mobile apps for medication use

In a first-ever systematic review and meta-analysis, researchers discover that mobile apps may help patients take their medication as prescribed and agreed upon with their healthcare providers.

The extent to which patients follow agreed upon prescription is referred to as ‘adherence to medication’. Non-adherence may lead to disease progression, a lower quality of life, and more hospital visits, among other consequences. There are various factors that may contribute to poor medication adherence. For example, patients may not understand the health language used by the doctor in the prescription, which could be due to language barriers or the prescription being very complex. Remembering to take the medication at the right time may also be an issue. In some cases, patients who are not convinced of the need for treatment or are afraid of the negative side effects of the drug may intentionally not adhere to prescription instructions.

Not surprisingly in this modern digital age, hundreds of mobile apps have been developed to help patients take their medication. Frequently, apps use behavior change techniques to elicit adherence behavior from the patient. Behavior change techniques include prompts and cues from the app such as reminders for taking the medication or when the app provides feedback on patient behavior. The effectiveness of these mobile apps has not yet been extensively studied.

Recently published in BMJ Open, researchers conducted a rigorous systematic review of previous studies (database) from 1990 – 2018, isolating those that investigated the use of an app on a mobile device (smartphone, tablet computer, or personal digital assistant) to support medication adherence. Key search terms included adherence, non-adherence, smartphone app, and randomized controlled trials (studies where participants by chance either received a mobile app intervention or were part of the control group which did not). Two reviewers independently screened the studies. Any discrepancies in the screening process were settled through discussion between the two reviewers and a third reviewer.

From 13,259 citations in the initial database search, nine randomized control trials with data on 988 participants met the criteria to be included in the meta-analysis (a statistical procedure for combining data from multiple studies).

All nine studies were published between 2014 and 2018. In eight of the studies, the mean age of participants in the app intervention group ranged from 20.3 to 73.8 while one study did not report the mean age. Across these eight studies, the average of the mean ages was 56.7 years.  Health conditions of participants in the studies included cardiovascular disease, depression, Parkinson’s disease, psoriasis, and multimorbidity.

Six of the nine studies used self-reported medication adherence scales. Two studies reported adherence according to pill count and one study used a digital chip record fitted within the medication dispenser.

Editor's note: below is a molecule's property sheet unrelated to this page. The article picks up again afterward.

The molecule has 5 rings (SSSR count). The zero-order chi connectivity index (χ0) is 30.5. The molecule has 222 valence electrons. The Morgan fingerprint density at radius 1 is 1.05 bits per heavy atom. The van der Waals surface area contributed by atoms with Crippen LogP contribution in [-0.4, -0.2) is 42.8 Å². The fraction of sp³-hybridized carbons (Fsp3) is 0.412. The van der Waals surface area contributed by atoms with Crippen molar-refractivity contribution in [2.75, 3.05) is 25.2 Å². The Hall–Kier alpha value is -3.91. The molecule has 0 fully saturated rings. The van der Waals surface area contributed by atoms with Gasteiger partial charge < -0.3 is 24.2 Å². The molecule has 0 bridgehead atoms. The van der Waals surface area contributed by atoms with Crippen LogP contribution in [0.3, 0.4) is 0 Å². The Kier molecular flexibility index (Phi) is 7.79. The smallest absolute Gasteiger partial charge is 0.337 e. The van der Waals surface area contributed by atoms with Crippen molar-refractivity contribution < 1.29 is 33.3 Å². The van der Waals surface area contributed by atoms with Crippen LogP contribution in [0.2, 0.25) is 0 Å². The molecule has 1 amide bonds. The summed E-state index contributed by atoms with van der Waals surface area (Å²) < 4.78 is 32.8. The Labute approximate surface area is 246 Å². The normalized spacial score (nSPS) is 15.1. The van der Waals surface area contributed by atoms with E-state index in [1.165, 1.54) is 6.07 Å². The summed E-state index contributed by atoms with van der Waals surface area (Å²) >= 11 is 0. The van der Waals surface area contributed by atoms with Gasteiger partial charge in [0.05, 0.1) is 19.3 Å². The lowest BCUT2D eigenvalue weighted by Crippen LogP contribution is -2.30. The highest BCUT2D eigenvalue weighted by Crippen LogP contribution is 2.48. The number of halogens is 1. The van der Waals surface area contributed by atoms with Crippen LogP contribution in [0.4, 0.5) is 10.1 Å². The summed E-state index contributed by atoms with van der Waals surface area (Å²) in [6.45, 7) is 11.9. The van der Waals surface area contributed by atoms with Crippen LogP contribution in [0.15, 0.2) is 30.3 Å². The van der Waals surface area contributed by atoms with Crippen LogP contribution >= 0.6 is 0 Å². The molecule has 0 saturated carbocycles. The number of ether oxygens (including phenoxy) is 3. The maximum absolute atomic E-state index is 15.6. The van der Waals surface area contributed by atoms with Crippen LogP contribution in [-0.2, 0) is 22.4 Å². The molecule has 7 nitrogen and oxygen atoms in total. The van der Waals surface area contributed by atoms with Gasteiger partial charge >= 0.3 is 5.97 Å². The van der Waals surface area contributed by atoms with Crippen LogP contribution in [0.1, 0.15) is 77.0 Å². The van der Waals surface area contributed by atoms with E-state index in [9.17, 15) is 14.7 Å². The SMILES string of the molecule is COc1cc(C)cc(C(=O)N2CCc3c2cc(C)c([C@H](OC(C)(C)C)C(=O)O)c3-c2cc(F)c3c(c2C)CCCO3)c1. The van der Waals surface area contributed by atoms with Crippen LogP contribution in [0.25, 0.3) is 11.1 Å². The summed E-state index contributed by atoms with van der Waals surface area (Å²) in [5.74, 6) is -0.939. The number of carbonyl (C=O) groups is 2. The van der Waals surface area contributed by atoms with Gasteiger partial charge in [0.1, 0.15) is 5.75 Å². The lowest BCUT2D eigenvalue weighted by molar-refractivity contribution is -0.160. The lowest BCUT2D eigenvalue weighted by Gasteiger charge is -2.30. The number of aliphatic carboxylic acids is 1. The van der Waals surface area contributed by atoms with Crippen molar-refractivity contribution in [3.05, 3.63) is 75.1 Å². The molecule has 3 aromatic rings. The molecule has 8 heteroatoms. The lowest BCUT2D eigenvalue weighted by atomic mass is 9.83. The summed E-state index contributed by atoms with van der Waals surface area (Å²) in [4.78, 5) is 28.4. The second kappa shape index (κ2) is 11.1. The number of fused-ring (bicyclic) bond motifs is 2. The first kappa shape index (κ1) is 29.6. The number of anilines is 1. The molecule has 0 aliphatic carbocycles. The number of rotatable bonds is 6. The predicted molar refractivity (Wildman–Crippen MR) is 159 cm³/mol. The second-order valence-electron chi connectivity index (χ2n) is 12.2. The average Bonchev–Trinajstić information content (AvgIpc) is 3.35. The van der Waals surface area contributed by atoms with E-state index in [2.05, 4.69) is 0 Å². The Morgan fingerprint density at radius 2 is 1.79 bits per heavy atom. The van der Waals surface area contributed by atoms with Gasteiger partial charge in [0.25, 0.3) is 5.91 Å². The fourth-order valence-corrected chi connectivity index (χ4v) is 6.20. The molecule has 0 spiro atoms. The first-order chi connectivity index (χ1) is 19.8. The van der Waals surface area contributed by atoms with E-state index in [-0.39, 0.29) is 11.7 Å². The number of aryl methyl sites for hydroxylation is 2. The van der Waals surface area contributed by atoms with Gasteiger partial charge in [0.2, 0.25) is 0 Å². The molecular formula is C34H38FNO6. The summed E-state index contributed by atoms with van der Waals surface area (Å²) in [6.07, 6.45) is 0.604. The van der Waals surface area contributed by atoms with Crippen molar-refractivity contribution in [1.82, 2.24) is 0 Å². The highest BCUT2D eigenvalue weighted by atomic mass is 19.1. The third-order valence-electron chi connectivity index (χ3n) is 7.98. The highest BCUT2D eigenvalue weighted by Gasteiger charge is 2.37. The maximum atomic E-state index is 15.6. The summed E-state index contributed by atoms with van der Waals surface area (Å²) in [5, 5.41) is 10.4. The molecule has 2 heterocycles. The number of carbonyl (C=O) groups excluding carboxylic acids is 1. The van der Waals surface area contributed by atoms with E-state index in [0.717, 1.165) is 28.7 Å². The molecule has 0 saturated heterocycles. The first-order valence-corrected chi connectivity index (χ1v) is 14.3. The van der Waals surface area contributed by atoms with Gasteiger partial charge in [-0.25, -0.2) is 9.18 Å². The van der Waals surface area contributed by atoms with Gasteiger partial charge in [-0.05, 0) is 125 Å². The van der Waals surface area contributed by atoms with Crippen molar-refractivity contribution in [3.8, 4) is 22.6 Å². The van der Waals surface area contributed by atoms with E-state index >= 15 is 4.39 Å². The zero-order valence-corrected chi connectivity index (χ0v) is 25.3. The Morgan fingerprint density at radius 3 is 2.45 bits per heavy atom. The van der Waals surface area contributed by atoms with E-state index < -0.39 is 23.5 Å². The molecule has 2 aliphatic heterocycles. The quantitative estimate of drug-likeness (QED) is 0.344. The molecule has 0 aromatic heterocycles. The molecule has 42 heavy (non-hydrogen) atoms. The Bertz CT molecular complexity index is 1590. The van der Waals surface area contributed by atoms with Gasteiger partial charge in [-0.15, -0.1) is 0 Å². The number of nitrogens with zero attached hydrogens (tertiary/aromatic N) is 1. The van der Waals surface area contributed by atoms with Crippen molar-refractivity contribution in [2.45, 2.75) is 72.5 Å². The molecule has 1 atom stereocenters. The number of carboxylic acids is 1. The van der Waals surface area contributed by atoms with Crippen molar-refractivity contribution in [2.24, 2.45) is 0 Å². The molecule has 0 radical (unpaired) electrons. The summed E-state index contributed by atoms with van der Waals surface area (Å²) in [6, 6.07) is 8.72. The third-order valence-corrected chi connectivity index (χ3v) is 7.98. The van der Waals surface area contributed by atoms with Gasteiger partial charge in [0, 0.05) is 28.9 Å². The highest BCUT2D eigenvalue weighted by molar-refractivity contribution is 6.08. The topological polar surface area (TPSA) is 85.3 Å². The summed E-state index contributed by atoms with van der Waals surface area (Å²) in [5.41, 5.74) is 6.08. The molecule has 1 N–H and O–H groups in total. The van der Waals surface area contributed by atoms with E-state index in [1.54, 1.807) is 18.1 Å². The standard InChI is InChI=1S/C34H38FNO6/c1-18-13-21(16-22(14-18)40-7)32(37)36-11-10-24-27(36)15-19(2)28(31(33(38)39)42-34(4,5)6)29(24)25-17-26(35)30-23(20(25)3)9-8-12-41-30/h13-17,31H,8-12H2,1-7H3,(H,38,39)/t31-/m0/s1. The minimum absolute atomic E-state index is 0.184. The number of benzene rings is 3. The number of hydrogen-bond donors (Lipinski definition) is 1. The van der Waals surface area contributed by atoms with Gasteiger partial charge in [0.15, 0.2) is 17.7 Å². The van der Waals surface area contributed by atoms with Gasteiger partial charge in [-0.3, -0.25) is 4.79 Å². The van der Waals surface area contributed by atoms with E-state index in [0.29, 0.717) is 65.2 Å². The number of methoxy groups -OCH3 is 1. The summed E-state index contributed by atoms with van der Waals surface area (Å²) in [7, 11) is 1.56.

Mobile apps for medication use found to be effective for medication adherence

Mobile app interventions were found to be effective in supporting medication adherence in each of the nine studies, although five studies did not report a statistically significant effect. This difference in effect size may be due to variation in adherence measurement, unaccounted for behavior change techniques used by the apps in the studies, or participant-related factors such as non-adherence behaviors and disease burden.

A meta-analysis of the pooled results from the nine studies indicates that patients who used mobile app interventions were more likely to adhere to prescribed medications. However, since six of the nine studies used self-assessment scales, potential bias and recall errors are possible.

Meta-regression analysis of the behavior control techniques did not reveal any significant associations between the techniques used and adherence to medication (size of observed effect).

The researchers note that the long-term effect of mobile apps for medication use and adherence is unknown because of the short follow-up period of the nine studies.

Furthermore, larger-scale studies are required to confirm the results of this meta-analysis since the sample sizes in the nine studies were small.

Given the prevalence and accessibility of mobile apps in our society, more studies are needed to fully use today’s technology for improving healthcare.

 

Written by Maria-Elena Bernal

 

References:

Armitage LC, Kassavou A, Sutton S. Do mobile device apps designed to support medication adherence demonstrate efficacy? A systematic review of randomised controlled trials, with meta-analysis. BMJ Open 2020;10:e032045. doi: 10.1136/bmjopen-2019-032045

Jimmy, B., & Jose, J. (2011, May). Patient medication adherence: measures in daily practice. Retrieved from https://www.ncbi.nlm.nih.gov/pmc/articles/PMC3191684/

Image by Jan Vašek from Pixabay

Facebook Comments